US investigators have found that aggressive control inputs to increase poorly-monitored airspeed resulted in injuries to three flight attendants on an American Airlines Boeing 757-200 descending to New York JFK.

The incident occurred as the aircraft was arriving from Edinburgh on 6 September 2018.

According to the newly-released final conclusions from the US National Transportation Safety Board, the autopilot’s ‘altitude hold’ mode engaged as the 757 neared its pre-selected altitude of 12,000ft having descended from 24,000ft.

Some 16s later the aircraft’s altimeter setting changed – from the standard cruise setting of 1,013mb to 1,020mb – and this caused the altimeter immediately to display a higher altitude of 12,100ft.

The captain, who was flying, opted to re-acquire the desired altitude of 12,000ft by selecting ‘flight level change’ mode and the autothrottle responded to enable the aircraft to descend.

But the crew also chose to decelerate slightly, from around 255kt, by selecting an airspeed of 250kt – which caused retardation of both thrust levers. When the thrust levers reached their aft stop, the autothrottle entered ‘throttle hold’ mode.

The cockpit crew, which included the two pilots and an international relief officer on the jumpseat, undertook an approach briefing during which air traffic control cleared the jet to descend to 7,000ft.

Investigators found, however, that the aircraft – still in ‘flight level change’ mode – was trying to maintain its selected altitude of 12,000ft having reduced thrust. The airspeed started bleeding away and the 757 pitched nose-up to try to hold altitude.

The inquiry says the relief officer remarked three times in succession about the declining airspeed, over the space of 5s, and recorded data showed it had fallen to 186kt.

Thrust levers were suddenly advanced, the autothrottle exited ‘thrust hold’ mode, and the engines powered up.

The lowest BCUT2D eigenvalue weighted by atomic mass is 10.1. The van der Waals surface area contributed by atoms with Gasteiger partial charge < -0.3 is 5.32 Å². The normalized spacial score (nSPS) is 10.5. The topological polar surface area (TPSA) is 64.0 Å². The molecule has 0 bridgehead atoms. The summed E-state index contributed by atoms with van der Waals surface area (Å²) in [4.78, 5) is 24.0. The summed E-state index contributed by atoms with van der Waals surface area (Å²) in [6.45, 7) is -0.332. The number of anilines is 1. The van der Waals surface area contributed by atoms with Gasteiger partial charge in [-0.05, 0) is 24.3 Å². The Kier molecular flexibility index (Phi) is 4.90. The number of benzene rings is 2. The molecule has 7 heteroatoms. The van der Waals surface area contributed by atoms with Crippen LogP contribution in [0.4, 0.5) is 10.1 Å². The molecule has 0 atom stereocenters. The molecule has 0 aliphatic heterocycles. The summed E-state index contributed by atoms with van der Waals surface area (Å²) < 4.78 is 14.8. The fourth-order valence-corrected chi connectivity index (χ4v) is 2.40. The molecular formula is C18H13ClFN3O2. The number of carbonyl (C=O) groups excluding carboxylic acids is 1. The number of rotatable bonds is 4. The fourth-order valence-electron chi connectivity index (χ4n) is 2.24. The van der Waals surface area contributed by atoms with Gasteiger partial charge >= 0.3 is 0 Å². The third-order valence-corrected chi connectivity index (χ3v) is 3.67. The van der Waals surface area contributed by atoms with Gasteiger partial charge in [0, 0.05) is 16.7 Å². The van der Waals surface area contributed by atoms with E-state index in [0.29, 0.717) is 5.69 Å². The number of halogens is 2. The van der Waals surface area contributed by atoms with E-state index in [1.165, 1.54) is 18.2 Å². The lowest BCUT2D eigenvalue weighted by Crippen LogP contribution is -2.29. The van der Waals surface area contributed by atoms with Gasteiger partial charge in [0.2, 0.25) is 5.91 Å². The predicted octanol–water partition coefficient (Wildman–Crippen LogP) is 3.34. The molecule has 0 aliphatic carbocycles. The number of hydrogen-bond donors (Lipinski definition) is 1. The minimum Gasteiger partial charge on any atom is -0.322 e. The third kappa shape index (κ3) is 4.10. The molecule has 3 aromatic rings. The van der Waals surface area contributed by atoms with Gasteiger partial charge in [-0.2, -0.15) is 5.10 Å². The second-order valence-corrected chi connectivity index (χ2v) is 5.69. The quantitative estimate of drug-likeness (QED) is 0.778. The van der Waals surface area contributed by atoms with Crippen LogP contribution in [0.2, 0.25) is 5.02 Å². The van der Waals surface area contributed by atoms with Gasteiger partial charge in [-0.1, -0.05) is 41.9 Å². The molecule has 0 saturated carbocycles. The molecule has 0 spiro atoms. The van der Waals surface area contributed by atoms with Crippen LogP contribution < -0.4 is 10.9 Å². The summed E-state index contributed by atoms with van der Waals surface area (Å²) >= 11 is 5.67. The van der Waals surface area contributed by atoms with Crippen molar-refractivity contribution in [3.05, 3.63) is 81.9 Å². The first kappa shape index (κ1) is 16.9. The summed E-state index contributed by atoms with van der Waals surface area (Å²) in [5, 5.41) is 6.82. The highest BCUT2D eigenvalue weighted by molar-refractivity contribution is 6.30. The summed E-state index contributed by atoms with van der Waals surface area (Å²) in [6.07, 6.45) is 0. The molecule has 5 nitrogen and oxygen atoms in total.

“Push, push it over. Get the autopilot off, push it over,” the relief officer stated loudly, concerned that the airspeed was “dangerously low”.

American 757-c-Venkat Mangudi Creative Commons

Source: Venkat Mangudi/Creative Commons

As the aircraft, similar to this one, tried to hold altitude its airspeed bled away

Both the autopilot and autothrottle were disengaged and, with the aircraft 10° nose-up, the control column was moved quickly forward to command nose-down attitude.

“These aggressive manoeuvres caused the flight attendants in the aft galley to be thrown against the ceiling,” says the NTSB. One of them suffered a fractured arm, and two others were injured.

The pitch varied between 10° nose-up and 3° nose-down, with fluctuations between positive and negative g-forces over an 11s interval before the airspeed, pitch and control column positions stabilised and the jet started descending to 7,000ft.

It subsequently landed without further incident. None of the 104 passengers or the other six crew members was injured.

The captain had accumulated over 13,600h on type while the first officer had 565h.

Investigators state that the crew’s failure to monitor the airspeed adequately led to aggressive control inputs in an effort to accelerate, resulting in the injuries to the cabin crew.